Lady Amherst’s pheas­ant

World of Animals - - Fantastic Pheasants - Once fairly wide­spread in the UK, this bird has al­most been wiped out

The first Amherst’s pheas­ants to ar­rive in Europe were two males, sent to Lon­don in 1828 by Lord Amherst, the gover­nor gen­eral of In­dia. The species was then named after his wife. These strik­ing, grand-look­ing birds did not fare well and sub­se­quently the species was cross-bred with golden pheas­ants. From that time on­wards most of the Amherst’s pheas­ants in the UK have been found to be hy­brids.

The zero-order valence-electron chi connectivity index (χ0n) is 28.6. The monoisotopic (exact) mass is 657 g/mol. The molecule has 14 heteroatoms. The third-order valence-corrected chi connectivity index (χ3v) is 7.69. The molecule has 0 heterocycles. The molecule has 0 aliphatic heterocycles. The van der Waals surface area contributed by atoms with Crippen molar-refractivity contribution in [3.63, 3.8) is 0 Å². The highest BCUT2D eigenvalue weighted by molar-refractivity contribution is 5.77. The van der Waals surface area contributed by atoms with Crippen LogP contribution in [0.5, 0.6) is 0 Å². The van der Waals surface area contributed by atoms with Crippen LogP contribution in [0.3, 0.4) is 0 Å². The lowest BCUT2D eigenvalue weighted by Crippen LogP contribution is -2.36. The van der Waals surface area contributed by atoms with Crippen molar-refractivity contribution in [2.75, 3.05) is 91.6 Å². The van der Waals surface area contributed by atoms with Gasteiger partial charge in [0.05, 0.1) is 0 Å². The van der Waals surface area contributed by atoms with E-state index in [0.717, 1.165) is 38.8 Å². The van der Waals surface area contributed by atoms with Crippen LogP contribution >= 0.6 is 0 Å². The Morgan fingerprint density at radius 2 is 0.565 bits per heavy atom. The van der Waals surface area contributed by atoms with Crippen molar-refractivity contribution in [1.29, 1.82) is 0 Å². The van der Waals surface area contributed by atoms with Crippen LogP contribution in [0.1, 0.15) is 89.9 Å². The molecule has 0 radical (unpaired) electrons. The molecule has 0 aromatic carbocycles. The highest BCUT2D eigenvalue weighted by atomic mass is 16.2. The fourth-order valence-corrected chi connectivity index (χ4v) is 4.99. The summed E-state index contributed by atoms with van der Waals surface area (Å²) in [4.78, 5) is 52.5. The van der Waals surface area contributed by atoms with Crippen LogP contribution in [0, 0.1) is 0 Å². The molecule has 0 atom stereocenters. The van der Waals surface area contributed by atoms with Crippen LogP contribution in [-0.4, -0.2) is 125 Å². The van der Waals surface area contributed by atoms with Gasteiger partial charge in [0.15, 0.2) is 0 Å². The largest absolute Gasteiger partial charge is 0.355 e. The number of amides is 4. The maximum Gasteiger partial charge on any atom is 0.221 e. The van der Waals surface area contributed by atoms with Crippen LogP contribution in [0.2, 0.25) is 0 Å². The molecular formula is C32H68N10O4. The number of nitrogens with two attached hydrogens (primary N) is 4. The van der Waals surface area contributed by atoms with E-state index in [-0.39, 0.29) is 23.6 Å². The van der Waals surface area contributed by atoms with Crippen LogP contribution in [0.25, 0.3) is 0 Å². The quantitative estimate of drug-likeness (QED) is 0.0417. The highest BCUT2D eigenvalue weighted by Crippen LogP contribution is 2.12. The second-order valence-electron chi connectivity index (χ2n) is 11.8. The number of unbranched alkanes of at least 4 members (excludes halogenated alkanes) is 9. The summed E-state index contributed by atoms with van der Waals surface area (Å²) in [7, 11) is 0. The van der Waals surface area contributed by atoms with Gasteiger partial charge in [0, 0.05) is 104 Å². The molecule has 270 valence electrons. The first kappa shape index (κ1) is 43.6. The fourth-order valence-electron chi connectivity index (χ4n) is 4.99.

Although the species is na­tive to China, in the 1890s a flock was re­leased into the UK coun­try­side near the Woburn Es­tate in Bed­ford­shire. They were cer­tainly an eye-catch­ing ad­di­tion to the na­tive wildlife, but they suf­fered pre­da­tion from foxes and habi­tat loss over the years, mean­ing there are very few, or pos­si­bly none, left in the wild in the UK to­day.

The World Pheas­ant As­so­ci­a­tion is now work­ing to try and re­pro­duce the very few pure birds that look like the orig­i­nal wild birds.

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